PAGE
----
The foregoing and other features and advantages of the invention will become further apparent from the following description of the presently preferred embodiments, read in conjunction with the accompanying drawings. The drawings have not been drawn to scale. The detailed description and drawings are merely illustrative of the invention, rather than limiting the scope of the invention being defined by the appended claims and equivalents thereof.

BRIEF DESCRIPTION OF THE DRAWINGS

FIG. 1A is a perspective view of a prior art ratchet-locking stent;

FIG. 1B is a cross-sectional view of the prior art stent shown in FIG. 1;

FIG. 2 is a perspective view of an intraluminal stent delivery system, in accordance with one embodiment of the present invention;

FIG. 3A is perspective view of a stent in an expanded configuration, in accordance with the present invention;

FIG. 3B is cross-sectional view of the stent shown in FIG. 3A;

FIG. 4A is a perspective view of three stent units, in accordance with a first embodiment of the present invention;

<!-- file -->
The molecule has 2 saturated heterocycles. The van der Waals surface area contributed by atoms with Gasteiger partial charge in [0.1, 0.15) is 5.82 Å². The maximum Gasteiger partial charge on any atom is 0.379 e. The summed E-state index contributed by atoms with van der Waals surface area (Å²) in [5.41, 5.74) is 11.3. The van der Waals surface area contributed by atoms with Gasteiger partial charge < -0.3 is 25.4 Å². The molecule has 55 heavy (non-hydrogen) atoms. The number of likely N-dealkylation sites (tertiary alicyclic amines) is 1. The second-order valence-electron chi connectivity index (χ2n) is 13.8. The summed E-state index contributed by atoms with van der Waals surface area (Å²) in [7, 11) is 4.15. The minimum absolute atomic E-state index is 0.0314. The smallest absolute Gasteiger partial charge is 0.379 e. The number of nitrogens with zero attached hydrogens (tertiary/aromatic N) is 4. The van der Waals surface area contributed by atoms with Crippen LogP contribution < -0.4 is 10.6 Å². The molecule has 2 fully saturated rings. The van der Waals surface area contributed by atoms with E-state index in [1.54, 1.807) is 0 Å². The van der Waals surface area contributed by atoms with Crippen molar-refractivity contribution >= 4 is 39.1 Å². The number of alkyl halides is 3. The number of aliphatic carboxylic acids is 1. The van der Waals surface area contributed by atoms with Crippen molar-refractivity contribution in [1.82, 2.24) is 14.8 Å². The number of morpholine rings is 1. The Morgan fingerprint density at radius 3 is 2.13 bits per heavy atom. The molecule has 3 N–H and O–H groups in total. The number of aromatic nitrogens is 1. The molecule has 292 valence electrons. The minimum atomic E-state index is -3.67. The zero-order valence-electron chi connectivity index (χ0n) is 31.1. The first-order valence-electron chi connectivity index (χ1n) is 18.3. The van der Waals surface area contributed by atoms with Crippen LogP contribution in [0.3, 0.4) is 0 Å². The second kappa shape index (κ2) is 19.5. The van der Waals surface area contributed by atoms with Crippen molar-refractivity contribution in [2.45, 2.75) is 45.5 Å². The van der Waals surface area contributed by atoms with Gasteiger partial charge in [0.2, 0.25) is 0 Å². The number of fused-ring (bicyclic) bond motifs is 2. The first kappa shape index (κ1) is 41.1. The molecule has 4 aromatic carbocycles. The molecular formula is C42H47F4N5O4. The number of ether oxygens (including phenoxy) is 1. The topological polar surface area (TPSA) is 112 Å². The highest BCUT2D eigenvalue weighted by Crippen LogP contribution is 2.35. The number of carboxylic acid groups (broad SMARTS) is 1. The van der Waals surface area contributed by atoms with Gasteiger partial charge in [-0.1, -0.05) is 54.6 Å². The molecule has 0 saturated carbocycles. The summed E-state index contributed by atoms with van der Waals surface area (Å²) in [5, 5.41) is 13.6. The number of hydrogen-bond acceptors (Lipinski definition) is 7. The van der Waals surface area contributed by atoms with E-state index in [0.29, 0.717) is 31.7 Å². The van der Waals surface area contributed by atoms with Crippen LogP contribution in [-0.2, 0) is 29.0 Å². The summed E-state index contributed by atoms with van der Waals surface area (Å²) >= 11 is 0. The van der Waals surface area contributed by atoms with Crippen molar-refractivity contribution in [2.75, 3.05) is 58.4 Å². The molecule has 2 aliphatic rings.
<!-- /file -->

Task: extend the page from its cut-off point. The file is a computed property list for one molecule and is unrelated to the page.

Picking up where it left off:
FIG. 4B is a perspective view of three stent units, in accordance with a second embodiment of the present invention;

FIG. 4C is a perspective view of three stent units, in accordance with a third embodiment of the present invention;

FIG. 5 is a cross-sectional view of an assembled stent in a compressed configuration, in accordance with the present invention;

FIG. 6 is a cross-sectional view of an assembled stent in a partially compressed configuration, in accordance with the present invention;

FIG. 7 is a cross-sectional view of a stent in a partially deployed configuration, in accordance with the present invention; and

FIG. 8 illustrates a flowchart of a method of treating a vascular condition, in accordance with one embodiment of the present invention.

DESCRIPTION OF THE PRESENTLY PREFERRED EMBODIMENTS